The Psychology of Halloween: 3 Reasons We Crave the Scare - Deepstash

deepstash

Beta

Deepstash brings you key ideas from the most inspiring articles like this one:

Read more efficiently

Save what inspires you

Remember anything

The Psychology of Halloween: 3 Reasons We Crave the Scare

https://www.huffpost.com/entry/halloween-fright-night-3-_b_8412574

huffpost.com

The Psychology of Halloween: 3 Reasons We Crave the Scare
Do you love scaring and being scared? Do you cherish the memories of Halloweens past? Do you collect decorations and costumes all year, waiting for the chance to trick or be tricked? You're not alone. Many of us can't resist a good fright. There are three main reasons we crave the scare.

3

Key Ideas

Save all ideas

Power

Power
The very idea of "tricking" has the implicit idea of getting one over on another and therefore being triumphant.

Our hearts race, we sweat, and blood rushes to our faces in anticipation. The same happens to the person on the other side of the trick.

52 SAVES

56 READS

VIEW

We love to expect the unexpected

We love to expect the unexpected

We crave the adrenalin and excitement that goes along with being scared and in scaring.

Horror movies and hide-and-seek have a similar sensorial experience.

59 SAVES

47 READS

Matching the experience we feel inside

Matching the experience we feel inside

Halloween is an opportunity to align ourselves from the inside out with our own psychological feeling.

It makes us feel completely alive in a split second -- like a wake-up call.

66 SAVES

53 READS

SIMILAR ARTICLES & IDEAS:

The 'dark factor'

A love of horror movies is associated with an underlying dimension of entertainment preferences, dubbed "the dark factor".

Those with dark tastes value intensity, edginess and rebellion. Thei...

The pleasure paradox

Some derive enjoyment from negative emotional states, as when enjoying a "good cry", for instance.

A study found that people who liked sad films enjoyed a scene relative to how much sadness it elicited. The stronger the sadness, the higher the enjoyment.

Trick or treat

Halloween seems to bring out excesses in costumed children and adults.

Several studies revealed that costumed children who were anonymous — by wearing masks for instance — were more likely to take extra candies. In adults, costumed Halloween celebrators tend to have higher blood alcohol readings than people in plain clothes.

The Horror Movie

Horror is a genre that has a reputation of being a low, somewhat trashy, titillating genre that appeals to our basest instincts. 
"Its also a wonderful, popular art form through which...

For a work to be classified as horror...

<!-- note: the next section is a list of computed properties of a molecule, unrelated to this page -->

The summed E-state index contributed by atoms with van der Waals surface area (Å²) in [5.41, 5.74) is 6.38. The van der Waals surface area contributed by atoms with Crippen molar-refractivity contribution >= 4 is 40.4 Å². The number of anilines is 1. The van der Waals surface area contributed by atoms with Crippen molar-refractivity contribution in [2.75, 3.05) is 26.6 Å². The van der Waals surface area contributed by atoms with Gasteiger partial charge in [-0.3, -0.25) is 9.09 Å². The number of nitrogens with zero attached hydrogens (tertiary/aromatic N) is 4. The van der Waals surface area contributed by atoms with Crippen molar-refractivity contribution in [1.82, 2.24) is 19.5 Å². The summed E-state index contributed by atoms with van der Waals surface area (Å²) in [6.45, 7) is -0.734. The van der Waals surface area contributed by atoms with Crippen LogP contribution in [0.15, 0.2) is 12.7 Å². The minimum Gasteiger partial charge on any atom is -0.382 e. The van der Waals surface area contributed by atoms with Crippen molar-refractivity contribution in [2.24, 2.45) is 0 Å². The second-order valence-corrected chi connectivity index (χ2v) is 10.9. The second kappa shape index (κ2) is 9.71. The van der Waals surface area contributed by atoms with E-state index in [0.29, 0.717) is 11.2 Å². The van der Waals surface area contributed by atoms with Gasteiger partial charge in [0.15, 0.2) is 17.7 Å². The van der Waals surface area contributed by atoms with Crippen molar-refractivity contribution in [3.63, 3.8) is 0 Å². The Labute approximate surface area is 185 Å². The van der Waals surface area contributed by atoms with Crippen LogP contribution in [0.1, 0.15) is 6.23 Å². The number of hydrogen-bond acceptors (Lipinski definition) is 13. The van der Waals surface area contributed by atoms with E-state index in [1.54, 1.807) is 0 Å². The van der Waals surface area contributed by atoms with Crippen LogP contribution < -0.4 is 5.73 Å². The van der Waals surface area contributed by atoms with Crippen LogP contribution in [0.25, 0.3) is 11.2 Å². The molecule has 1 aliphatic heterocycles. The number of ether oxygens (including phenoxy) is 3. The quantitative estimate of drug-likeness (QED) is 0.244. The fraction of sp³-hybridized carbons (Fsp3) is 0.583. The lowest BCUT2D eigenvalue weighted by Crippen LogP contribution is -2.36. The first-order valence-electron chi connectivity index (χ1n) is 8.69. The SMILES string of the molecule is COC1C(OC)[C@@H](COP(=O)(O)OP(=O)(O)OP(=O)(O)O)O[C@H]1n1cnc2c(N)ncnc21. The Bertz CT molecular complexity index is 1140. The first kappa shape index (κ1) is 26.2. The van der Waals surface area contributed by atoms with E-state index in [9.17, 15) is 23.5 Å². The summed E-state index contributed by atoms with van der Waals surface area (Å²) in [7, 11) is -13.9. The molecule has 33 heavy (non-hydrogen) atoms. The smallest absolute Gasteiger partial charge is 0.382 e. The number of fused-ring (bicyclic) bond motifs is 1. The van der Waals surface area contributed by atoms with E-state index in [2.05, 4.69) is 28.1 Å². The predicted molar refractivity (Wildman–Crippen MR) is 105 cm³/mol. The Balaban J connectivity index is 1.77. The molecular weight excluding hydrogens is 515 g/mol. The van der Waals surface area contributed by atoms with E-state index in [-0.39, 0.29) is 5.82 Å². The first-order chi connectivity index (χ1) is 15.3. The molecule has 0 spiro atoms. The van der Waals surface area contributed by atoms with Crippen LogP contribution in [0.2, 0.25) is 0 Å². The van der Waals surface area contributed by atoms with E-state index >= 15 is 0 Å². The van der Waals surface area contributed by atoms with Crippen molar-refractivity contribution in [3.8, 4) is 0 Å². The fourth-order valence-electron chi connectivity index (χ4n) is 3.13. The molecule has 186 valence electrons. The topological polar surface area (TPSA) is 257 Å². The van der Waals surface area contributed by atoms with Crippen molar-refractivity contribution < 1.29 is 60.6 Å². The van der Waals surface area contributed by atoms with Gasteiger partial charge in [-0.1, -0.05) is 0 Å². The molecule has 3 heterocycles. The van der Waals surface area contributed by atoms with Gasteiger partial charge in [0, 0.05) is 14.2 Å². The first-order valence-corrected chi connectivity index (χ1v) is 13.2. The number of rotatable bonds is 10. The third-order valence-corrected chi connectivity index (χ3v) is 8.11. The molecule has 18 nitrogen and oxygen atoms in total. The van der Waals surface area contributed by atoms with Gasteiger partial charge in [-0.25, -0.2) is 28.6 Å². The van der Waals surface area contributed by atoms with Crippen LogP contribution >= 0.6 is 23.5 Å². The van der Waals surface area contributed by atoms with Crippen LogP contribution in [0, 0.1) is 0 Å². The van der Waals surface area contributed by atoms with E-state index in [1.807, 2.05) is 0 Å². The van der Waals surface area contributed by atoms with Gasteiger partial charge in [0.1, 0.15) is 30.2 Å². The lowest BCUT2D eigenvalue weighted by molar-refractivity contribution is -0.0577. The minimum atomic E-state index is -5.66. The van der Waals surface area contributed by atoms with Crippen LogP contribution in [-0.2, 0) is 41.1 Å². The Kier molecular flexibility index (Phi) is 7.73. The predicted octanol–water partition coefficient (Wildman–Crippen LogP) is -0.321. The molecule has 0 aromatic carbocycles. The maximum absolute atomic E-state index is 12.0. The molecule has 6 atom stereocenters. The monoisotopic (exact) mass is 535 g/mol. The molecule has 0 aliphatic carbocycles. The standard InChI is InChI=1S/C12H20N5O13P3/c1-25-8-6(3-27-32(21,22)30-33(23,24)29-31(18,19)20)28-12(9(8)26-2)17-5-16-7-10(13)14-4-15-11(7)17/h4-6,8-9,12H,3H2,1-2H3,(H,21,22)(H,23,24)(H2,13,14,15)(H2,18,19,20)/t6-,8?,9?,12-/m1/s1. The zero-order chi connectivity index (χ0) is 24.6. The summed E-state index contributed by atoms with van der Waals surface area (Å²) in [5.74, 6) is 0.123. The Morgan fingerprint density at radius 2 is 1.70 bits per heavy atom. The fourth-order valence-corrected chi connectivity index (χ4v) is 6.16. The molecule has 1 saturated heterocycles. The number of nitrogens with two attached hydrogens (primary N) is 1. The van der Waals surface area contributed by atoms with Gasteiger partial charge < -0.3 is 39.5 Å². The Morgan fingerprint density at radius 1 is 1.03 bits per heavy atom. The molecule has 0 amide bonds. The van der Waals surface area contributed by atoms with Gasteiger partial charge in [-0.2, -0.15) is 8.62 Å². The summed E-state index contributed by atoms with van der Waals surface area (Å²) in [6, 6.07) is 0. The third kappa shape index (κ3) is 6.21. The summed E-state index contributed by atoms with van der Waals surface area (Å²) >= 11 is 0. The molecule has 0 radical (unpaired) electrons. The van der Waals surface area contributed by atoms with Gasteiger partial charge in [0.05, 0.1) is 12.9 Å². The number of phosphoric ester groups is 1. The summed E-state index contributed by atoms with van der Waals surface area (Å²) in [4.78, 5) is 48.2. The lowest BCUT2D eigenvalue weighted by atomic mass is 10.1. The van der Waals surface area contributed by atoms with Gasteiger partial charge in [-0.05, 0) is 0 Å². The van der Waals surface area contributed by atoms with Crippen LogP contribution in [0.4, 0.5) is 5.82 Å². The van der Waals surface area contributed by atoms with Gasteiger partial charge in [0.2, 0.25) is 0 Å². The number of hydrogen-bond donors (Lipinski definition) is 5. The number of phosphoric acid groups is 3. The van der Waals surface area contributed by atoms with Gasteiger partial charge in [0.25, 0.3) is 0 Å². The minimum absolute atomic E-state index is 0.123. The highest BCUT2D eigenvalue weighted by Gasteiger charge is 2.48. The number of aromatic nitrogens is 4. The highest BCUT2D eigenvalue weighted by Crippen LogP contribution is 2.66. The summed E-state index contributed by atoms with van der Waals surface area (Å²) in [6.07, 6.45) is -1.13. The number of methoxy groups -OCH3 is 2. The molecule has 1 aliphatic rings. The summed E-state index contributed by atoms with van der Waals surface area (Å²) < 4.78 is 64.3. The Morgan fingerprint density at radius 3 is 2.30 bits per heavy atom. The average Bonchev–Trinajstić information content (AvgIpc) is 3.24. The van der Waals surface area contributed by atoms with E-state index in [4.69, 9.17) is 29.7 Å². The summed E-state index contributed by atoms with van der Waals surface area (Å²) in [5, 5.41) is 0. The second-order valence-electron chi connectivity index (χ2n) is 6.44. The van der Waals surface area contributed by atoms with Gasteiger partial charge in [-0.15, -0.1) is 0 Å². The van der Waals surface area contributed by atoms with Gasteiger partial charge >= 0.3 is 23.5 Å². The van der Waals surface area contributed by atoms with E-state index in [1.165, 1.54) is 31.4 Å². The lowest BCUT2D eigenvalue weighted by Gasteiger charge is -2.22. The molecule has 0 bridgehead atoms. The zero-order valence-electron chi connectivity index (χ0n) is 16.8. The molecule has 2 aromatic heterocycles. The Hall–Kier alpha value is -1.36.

... it has to have a monster, which has to be threatening in some way. The monster is often otherworldly or violates the laws of nature, as in Alien or Jaws—but some argue that a human character can be a monster, as in Psycho, Silence of the Lambs, and Halloween.

The monster generally is otherworldly or violates the laws of nature and is designed to elicit disgust as an emotion.

"The beast within"

This is the most popular theory explaining the genre’s popularity and it argues that an unconscious, repressed part of every human is actually savage; that the veneer of civility is very thin, and beneath that is essentially a monster.

Although we consciously disapprove of what the monster is doing, deep down part of us enjoys seeing the murder and mayhem the monster unleashes—because if we could, we would do that.

one more idea

Fear as a defense mechanism

Fear as a defense mechanism

Fear protects organisms against a perceived threat to their integrity or existence. Fear can be as simple as moving away from a negative stimulus, or as complex as existential anxi...

Getting a “rush” vs. feeling terrorized

The main factor in how we experience fear has to do with the context.

When the "thinking" part of the brain gives feedback to the "emotional" brain, and we know it isn't really a threat, we can quickly shift from fear to enjoyment or excitement, such as in a haunted house during Halloween season. However, if you were walking in a dark alley at night and a stranger started following you, both your emotional and thinking areas of the brain would agree that the situation is dangerous and that it's time to escape.

The fear reaction

The fear reaction starts in the brain's amygdala region and spreads through the body to prepare the body for the best defense or flight reaction. Fear also triggers the release of stress hormones and the sympathetic nervous system.

During a dangerous situation, the brain becomes hyperalert, pupils dilate, the bronchi dilate, breathing accelerates, heart rate and blood pressure rise, blood flow and a stream of glucose to the skeletal muscles increase, and organs not vital in survival slow down, such as the gastrointestinal system.